Elephant with 'a drinking problem' causing chaos in Ivory Coast

An elephant named Ahmed was filmed several times during November 2020 feasting on crops in the centre of the Ivory Coast. This image shows him munching on a field of bananas in the Dabakala region in November 2020.
An elephant named Ahmed was filmed several times during November 2020 feasting on crops in the centre of the Ivory Coast. This image shows him munching on a field of bananas in the Dabakala region in November 2020. © NGO ROVE
Text by: Liselotte Mas
5 min

Back in 2016, Ahmed the elephant became famous in the Ivory Coast for his daily forays into the village of Guitri. In 2020, he was re-homed in the N’zi River Lodges animal reserve. But the headstrong elephant has returned to his former ways and makes frequent and destructive visits to local villages, where he destroys homes and helps himself to the fields of banana, papaya, manioc and yams.

Advertising

Ahmed has been causing trouble for farmers and villagers in the central region of Bouake for the past few months.

Ahmed originally lived in the central region of Daloa. Back in 2014, he and three other elephants from his region were moved to Azagny National Park, located in the southern part of the country. In 2016, Ahmed left his group and wandered into the Guitri region, where he started to make a name for himself. For several years, he would raid the fields … as well as raiding barrels of traditional alcohol. He also destroyed several cars and buildings before finally being moved to the N’zi River Lodges reserve in September 2020.

This reserve, which isn’t enclosed, offers tourists the opportunity to take part in safaris and spend nights camping in the bush. It was considered a more suitable spot for Ahmed than the Abidjan Zoo, which has been criticised for keeping animals in poor conditions.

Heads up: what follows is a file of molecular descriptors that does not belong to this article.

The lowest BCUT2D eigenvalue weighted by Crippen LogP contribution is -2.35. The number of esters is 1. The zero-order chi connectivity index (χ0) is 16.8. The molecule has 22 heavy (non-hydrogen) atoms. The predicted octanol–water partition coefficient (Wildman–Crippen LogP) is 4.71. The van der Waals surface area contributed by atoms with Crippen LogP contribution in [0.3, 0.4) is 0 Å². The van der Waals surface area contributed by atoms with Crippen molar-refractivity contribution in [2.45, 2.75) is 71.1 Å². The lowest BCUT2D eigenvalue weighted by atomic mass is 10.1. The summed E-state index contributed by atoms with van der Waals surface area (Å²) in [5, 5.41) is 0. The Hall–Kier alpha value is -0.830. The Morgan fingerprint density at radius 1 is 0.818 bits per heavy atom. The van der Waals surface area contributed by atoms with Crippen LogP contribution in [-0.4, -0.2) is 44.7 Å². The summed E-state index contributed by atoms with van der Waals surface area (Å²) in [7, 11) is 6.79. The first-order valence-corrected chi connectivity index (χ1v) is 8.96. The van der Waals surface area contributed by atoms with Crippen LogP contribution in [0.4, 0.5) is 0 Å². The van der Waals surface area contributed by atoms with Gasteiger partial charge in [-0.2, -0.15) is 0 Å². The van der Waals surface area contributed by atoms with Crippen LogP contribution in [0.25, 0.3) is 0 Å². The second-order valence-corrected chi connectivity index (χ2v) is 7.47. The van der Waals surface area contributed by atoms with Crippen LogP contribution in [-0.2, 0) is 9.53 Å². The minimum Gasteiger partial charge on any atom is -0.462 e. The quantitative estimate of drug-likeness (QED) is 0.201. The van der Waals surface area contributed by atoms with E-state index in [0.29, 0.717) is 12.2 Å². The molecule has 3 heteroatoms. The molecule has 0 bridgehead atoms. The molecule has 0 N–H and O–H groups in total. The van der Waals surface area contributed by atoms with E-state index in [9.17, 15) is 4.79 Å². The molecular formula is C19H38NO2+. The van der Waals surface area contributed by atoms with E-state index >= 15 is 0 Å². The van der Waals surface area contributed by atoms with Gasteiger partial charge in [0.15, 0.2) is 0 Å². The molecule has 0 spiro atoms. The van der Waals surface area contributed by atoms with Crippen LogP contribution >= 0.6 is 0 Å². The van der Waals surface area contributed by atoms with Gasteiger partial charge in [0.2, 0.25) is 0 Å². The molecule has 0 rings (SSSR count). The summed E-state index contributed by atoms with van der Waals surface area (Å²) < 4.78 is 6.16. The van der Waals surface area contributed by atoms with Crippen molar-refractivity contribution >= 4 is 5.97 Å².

But Ahmed wasn’t ready to give up his bad habits. A series of videos filmed in November show him strolling through fields strewn with bits of banana and papaya. The owner confirmed that Ahmed did, indeed, help himself to the fruit. 

L'éléphant Ahmed filmé dans le centre de la Côte d'Ivoire en novembre 2020.
L'éléphant Ahmed filmé dans le centre de la Côte d'Ivoire en novembre 2020. © ONG ROVE

Other videos posted online over the past few weeks show Ahmed wandering into villages. 

A series of photos show two buildings partially destroyed. "The work of Ahmed the elephant in Dabakala (Kogbe) Bobosso", reads the caption on these photos posted on Facebook on January 11. 

Our Observer, Raphaël Nguessan, the founder of the environmental NGO ROVE, contacted the FRANCE 24 Observers to tell us about the trouble Ahmed had caused in several towns near Bouaké, including Assandrekro, Bobosso and Yangakro. Gédéon, one of the volunteers who works with ROVE, lives in the last town mentioned, Yangakro. He filmed Ahmed wreaking havoc there in November. 

.
. © ONG ROVE

"He still has an alcohol problem"

The elephant is currently still in the area. Locals complain frequently about him. He comes and raids the fields of bananas, yams and manioc. Last Friday [Editor’s note: January 8], he destroyed several houses.

I know that he still has an alcohol problem. I know a man in Assandrekro who makes homemade palm wine and the elephant has raided his barrels. 

Locals try to yell at him and make noise to get him to leave the fields. That doesn’t always work. Some villagers have realised that you can lure him away from the fields with alcohol.

Our hope is that he leaves of his own accord. Right now, we are right in the middle of yam harvesting season. The farmers are really afraid that the elephant will come and devour their piles of yams. He is capable of eating a dozen at a time. 

Locals have reported Ahmed to the Ministry of Waters and Forests, to no avail.

"If nothing is done, villagers might kill the elephant”

Moussa Ye, the president of the civil society in the region of Hambol, which Ahmed also frequents, was interviewed by Ivorian media outlet Fraternité matin:

This elephant is sowing terror in the area. We’ve contacted representatives of the Ministry of Waters and Forests in Dabakala, Katiola and Bouake several times. They have promised to come and get him, but, so far, have done nothing. If nothing is done, villagers might kill the elephant.